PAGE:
Editor’s Letter Sweat Equity And Soul Sweat
It would seem rather glib to remark that our health—physical, mental and spiritual—is of greatest importance. Yes…of course it is. Children at age 3 or 4 know or sense this truism. And those in retirement years may regret not making the holy grail of overarching health a life long pursuit. After all, the poorly-termed sunset years have the potential for being supernova years in stamina, creativity, contribution, world and self-discovery, altruism and spiritual attunement.
The Greeks understood the synergy between physical fitness, diet and contemplative practices. As did the Chinese and Indians. Over the past 100 years we’ve seen the advent of yoga in the West, advanced physical training methods, human performance sciences emerge and radical insights into nutrition. In 2007 there were 10.46 million people practicing yoga in the US, with 1.2 million starting each year. Personal fitness and healthy nutrition has crossed from a fringe fanatic following to national cultural awareness—thanks to TV advertising, community cable channels, the internet and pop magazines (for men and women). We now stand at the threshold of a human amalgam of fitness/internal health/spiritual growth that is nearly unmatched in history and speaks powerfully of where we will be in the 22nd century.
This inaugural issue of Sweat Equity (and Soul Sweat) sets a high bar: a bar of publishing a great eclectic buffet of articles and resources that explore general fitness, nutrition and yoga in ways that are engaging, pragmatic, thought-provoking, surprising and (most importantly) inspiring. Sweat Equity reaches out to leading experts worldwide for meaningful insights and useful information in all fields touching our core presentation of fitness/nutrition/yoga. We bring in writers with stories and experience—written for everyday people, not for elite or hardcore practitioners (as already covered by many magazines). Our intention is to make Sweat Equity a good-reading, wide-ranging resource for all levels and all ages.
We cover the beginner to the adept, young to seasoned, the everyday committed to the weekend warrior. Our goal is to give inspiration, information, anecdotes, background, and practical knowledge so you feel supported in your present lifestyle, and go forward creating the life you want. Toward this, our magazine will also explore social issues that impact us in mind, body and spirit.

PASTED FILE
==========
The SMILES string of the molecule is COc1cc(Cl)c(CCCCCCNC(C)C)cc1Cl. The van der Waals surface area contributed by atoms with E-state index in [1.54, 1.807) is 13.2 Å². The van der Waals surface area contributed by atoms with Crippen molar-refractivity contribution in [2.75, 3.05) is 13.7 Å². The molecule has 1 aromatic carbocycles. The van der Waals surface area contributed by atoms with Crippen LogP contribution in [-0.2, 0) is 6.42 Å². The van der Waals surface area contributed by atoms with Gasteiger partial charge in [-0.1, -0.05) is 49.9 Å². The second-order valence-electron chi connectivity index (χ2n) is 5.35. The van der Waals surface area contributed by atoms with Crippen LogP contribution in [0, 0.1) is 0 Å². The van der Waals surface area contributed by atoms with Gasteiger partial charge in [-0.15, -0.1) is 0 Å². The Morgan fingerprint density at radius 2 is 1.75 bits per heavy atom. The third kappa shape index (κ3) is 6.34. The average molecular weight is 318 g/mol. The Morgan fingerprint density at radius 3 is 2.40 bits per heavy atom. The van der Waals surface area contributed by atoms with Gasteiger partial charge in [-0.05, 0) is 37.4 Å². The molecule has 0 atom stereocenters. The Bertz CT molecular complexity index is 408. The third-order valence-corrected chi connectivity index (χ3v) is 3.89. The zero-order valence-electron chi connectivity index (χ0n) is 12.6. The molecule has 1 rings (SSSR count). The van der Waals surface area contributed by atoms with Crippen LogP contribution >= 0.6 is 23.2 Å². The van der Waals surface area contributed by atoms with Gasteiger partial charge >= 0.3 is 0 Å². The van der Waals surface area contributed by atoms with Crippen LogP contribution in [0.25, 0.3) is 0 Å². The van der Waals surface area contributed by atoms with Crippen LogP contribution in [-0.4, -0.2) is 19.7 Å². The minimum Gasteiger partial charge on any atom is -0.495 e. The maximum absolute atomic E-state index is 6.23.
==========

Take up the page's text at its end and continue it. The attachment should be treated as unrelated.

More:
What does Sweat Equity mean to me? Simple. 1% inspiration and 99% perspiration. What we put into personal training, nutrition habits and yoga pursuits (sweat) is ownership (equity) in a more healthy, productive and profound you. What is sweat equity a measure of? Sustained effort. Discipline. Consistency. Intensity. Burning. Abstaining. What does sweat bring? Change. Flexibility. Breath. Stillness. Self-awareness. Accomplishment. Exhilaration. Celebration.
Through Sweat Equity, we are recording for you the fitness/nutrition/yoga equivalent of Thomas Edison’s deliberative insight: “Genius is 1%inspiration and 99% perspiration.” My mantra is: “Meaningful and healthy life is 1% inspiration and 99% perspiration.” And this magazine speaks to this equation of being catalyzed with spirit (inspiration) and sticking to the path of self-improvement (perspiration).
Why am I doing this? It comes right out of my story. I suppose I’m expected to blow my own horn here and tell you all about my life-long passion for fitness. I’m not going to do that… just yet. Instead, I am going to tell you a little bit about me. I am many things. I am a husband and a father. I am a son and a brother. I know how to design clothing. I can dance better than most people I know. I do not live in the place where I was born. English is not my only—and not even my first—language. Sometimes, when I see things, I think they should be different, and so I change them. Sometimes I see things, and I want to improve them, so I do. Sweat Equity is my attempt at doing.
My journey is one from unbridled ambition to meaning. I was a high school football player and started weight training in 1987 to help recover from a knee injury. The inner drive, discipline and profound results from weight training set me on a course of winning ten years of amateur bodybuilding competitions—with attendant stage performances and guest appearances worldwide. In 1999 I went professional and garnered the Mr. Canada title. I was at the peak of accomplishment and fame in bodybuilding. Alongside the accomplishment was the near constant aura of body pain. And a strong feeling that for all my physical and mental discipline over twelve years I was missing a huge element in my life. I retired from professional bodybuilding and started a designer line of sportswear clothing. All the while I continued a good fitness regimen and refined my diet. That interior chasm of missing meaning took me into a spiritual search that led to yoga. In 2003 I started my first elementary yoga practice, and it formed a perfect bridge of meaning for me between spiritual realities and my physical and mental self. Now, I am an avid yoga practitioner and work with people in fitness/nutrition/yoga across North America.